Right to a fair hearing – Access to a court – Claimant being subject of civil restraining order

Senior-Milne v Secretary of State for Justice: Queen's Bench Division, Administrative Court (London) (Mr Justice Coulson): 30 October 2012

The claimant was the subject of a civil restraining order (CRO). A result of the CRO was that if he wished to seek permission to appeal the CRO, he was required to pay a fee of £80 (the fee requirement). If permission was subsequently granted, the fee would be refunded. The claimant commenced proceedings claiming that the fee requirement was incompatible with his rights under article 6 of the European Convention on Human Rights. The claim would be dismissed.

It was established law that the right of access to a court did not, in principle, prevent the state from taking action to control the activities of vexatious litigants provided that: (i) the limitations applied did not restrict the access left to the individual in such a way or to such an extent that the very essence of the right was impaired; and (ii) the restriction had to pursue a legitimate aim and have a reasonable relationship of proportionality to the aim sought to be achieved (see [17] of the judgment).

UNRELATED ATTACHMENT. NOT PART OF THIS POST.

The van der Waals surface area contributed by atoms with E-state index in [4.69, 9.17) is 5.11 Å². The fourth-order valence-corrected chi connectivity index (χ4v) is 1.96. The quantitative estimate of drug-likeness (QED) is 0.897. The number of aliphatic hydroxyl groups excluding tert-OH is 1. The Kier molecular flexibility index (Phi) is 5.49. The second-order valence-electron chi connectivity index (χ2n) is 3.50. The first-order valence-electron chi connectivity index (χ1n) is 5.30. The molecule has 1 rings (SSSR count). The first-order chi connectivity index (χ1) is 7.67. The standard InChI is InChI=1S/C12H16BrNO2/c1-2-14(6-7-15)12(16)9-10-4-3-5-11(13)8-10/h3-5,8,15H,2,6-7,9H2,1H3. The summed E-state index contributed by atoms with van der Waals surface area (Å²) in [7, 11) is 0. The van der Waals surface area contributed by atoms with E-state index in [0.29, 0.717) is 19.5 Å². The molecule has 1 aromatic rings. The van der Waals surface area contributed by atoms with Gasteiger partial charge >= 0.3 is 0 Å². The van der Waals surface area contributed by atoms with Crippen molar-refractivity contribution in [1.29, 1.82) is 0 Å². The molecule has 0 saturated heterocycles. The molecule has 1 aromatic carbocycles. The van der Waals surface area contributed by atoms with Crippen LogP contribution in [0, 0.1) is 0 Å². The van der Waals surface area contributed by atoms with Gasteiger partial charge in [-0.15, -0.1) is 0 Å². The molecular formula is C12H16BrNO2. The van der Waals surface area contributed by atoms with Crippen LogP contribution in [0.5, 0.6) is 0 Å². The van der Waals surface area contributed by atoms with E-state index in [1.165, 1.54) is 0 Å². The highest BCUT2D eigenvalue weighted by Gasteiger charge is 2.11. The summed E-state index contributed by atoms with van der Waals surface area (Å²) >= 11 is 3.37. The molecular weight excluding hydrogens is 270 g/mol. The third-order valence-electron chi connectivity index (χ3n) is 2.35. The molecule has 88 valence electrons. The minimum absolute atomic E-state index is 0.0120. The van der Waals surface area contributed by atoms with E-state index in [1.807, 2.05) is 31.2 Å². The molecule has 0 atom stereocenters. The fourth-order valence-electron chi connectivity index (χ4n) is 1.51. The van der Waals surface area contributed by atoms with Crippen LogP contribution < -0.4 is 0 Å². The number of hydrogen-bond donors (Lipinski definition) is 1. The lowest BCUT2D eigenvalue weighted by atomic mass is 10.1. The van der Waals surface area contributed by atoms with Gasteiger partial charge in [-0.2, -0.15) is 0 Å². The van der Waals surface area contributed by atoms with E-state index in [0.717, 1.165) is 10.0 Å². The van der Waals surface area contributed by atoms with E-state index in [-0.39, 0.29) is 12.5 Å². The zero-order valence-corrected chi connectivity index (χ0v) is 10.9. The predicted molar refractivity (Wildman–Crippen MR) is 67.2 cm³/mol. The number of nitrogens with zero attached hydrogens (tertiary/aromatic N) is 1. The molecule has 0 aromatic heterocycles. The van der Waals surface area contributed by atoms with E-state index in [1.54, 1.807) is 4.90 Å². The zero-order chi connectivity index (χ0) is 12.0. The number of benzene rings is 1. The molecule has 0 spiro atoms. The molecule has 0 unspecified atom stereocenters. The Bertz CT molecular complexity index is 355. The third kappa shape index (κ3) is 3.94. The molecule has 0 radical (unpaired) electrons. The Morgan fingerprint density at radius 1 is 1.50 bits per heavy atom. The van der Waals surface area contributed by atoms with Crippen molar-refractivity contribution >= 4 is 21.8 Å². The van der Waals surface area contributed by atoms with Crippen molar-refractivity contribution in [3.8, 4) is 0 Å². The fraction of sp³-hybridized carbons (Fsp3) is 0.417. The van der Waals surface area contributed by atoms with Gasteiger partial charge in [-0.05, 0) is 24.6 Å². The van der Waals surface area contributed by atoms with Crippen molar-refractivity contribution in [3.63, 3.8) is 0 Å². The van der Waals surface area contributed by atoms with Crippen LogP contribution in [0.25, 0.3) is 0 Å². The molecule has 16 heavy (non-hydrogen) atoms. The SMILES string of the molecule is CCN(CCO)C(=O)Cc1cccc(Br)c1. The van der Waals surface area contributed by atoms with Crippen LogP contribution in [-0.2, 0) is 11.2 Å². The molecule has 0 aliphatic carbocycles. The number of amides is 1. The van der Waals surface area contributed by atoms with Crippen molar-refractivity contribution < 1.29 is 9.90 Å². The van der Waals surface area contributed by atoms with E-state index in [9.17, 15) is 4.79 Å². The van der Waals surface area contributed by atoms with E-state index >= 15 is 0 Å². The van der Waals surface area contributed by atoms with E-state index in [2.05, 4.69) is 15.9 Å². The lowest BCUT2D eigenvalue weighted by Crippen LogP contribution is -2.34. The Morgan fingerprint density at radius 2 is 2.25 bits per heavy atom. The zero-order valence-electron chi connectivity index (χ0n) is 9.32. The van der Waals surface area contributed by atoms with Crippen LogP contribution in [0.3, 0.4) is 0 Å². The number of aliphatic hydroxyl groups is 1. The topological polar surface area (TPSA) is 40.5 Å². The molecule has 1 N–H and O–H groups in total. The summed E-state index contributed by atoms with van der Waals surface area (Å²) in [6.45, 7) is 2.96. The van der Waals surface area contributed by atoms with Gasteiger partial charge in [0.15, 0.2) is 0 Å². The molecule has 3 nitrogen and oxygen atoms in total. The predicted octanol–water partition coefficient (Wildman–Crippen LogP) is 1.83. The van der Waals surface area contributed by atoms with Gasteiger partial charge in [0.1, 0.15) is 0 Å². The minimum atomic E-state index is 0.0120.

In the instant case, the requirement to pay a fee was not incompatible with article 6 of the Convention. There was no doubt that the requirement to pay the fee was a proportionate means of achieving a legitimate aim (see [22], [23] of the judgment). Bhamjee v Forsdick (No 2) [2003] All ER (D) 429 (Jul) applied; Tolstoy Miloslavsky v United Kingdom (Application 18139/91) [1995] ECHR 18139/91 considered; Kreuz v Poland (Application 28249/95) [2001] ECHR 28249/95 considered; Podbielski v Poland (Application 39199/98) [2005] ECHR 39199/98 considered.

The claimant did not appear and was not represented; Sarah-Jane Davies (instructed by the Treasury Solicitor) for the secretary of state.